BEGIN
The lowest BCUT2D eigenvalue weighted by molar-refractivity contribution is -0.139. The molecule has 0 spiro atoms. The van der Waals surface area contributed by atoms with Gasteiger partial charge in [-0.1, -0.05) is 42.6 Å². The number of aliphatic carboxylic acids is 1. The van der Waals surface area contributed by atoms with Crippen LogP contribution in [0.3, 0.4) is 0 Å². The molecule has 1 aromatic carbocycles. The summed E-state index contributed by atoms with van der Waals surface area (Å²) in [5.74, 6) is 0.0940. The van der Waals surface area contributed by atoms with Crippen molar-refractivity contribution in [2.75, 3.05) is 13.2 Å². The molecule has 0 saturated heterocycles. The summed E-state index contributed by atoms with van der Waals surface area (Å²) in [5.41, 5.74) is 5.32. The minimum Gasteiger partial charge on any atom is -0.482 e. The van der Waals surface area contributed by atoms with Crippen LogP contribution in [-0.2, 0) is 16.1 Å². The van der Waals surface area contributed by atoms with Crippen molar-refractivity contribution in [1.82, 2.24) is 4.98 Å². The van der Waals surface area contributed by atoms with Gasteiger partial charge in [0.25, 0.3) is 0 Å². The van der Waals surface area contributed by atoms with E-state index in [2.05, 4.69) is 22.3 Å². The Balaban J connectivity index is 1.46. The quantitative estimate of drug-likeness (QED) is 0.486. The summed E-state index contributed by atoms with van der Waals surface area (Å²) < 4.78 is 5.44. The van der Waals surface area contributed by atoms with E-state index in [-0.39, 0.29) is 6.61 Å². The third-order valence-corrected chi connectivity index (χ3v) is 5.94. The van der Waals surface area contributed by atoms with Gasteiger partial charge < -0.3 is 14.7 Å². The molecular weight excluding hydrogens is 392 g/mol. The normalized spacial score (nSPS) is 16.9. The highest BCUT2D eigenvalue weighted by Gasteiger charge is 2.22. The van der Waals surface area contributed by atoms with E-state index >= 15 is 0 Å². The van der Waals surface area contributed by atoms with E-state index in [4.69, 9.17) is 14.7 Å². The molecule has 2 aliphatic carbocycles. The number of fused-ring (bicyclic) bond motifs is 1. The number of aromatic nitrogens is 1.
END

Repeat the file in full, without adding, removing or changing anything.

The lowest BCUT2D eigenvalue weighted by molar-refractivity contribution is -0.139. The molecule has 0 spiro atoms. The van der Waals surface area contributed by atoms with Gasteiger partial charge in [-0.1, -0.05) is 42.6 Å². The number of aliphatic carboxylic acids is 1. The van der Waals surface area contributed by atoms with Crippen LogP contribution in [0.3, 0.4) is 0 Å². The molecule has 1 aromatic carbocycles. The summed E-state index contributed by atoms with van der Waals surface area (Å²) in [5.74, 6) is 0.0940. The van der Waals surface area contributed by atoms with Crippen molar-refractivity contribution in [2.75, 3.05) is 13.2 Å². The molecule has 0 saturated heterocycles. The summed E-state index contributed by atoms with van der Waals surface area (Å²) in [5.41, 5.74) is 5.32. The minimum Gasteiger partial charge on any atom is -0.482 e. The van der Waals surface area contributed by atoms with Crippen LogP contribution in [-0.2, 0) is 16.1 Å². The van der Waals surface area contributed by atoms with Crippen molar-refractivity contribution in [1.82, 2.24) is 4.98 Å². The van der Waals surface area contributed by atoms with Gasteiger partial charge in [0.25, 0.3) is 0 Å². The van der Waals surface area contributed by atoms with E-state index in [2.05, 4.69) is 22.3 Å². The Balaban J connectivity index is 1.46. The quantitative estimate of drug-likeness (QED) is 0.486. The summed E-state index contributed by atoms with van der Waals surface area (Å²) < 4.78 is 5.44. The van der Waals surface area contributed by atoms with E-state index in [-0.39, 0.29) is 6.61 Å². The third-order valence-corrected chi connectivity index (χ3v) is 5.94. The van der Waals surface area contributed by atoms with Gasteiger partial charge < -0.3 is 14.7 Å². The molecular weight excluding hydrogens is 392 g/mol. The normalized spacial score (nSPS) is 16.9. The highest BCUT2D eigenvalue weighted by Gasteiger charge is 2.22. The van der Waals surface area contributed by atoms with E-state index >= 15 is 0 Å². The van der Waals surface area contributed by atoms with E-state index in [4.69, 9.17) is 14.7 Å². The molecule has 2 aliphatic carbocycles. The number of fused-ring (bicyclic) bond motifs is 1. The number of aromatic nitrogens is 1.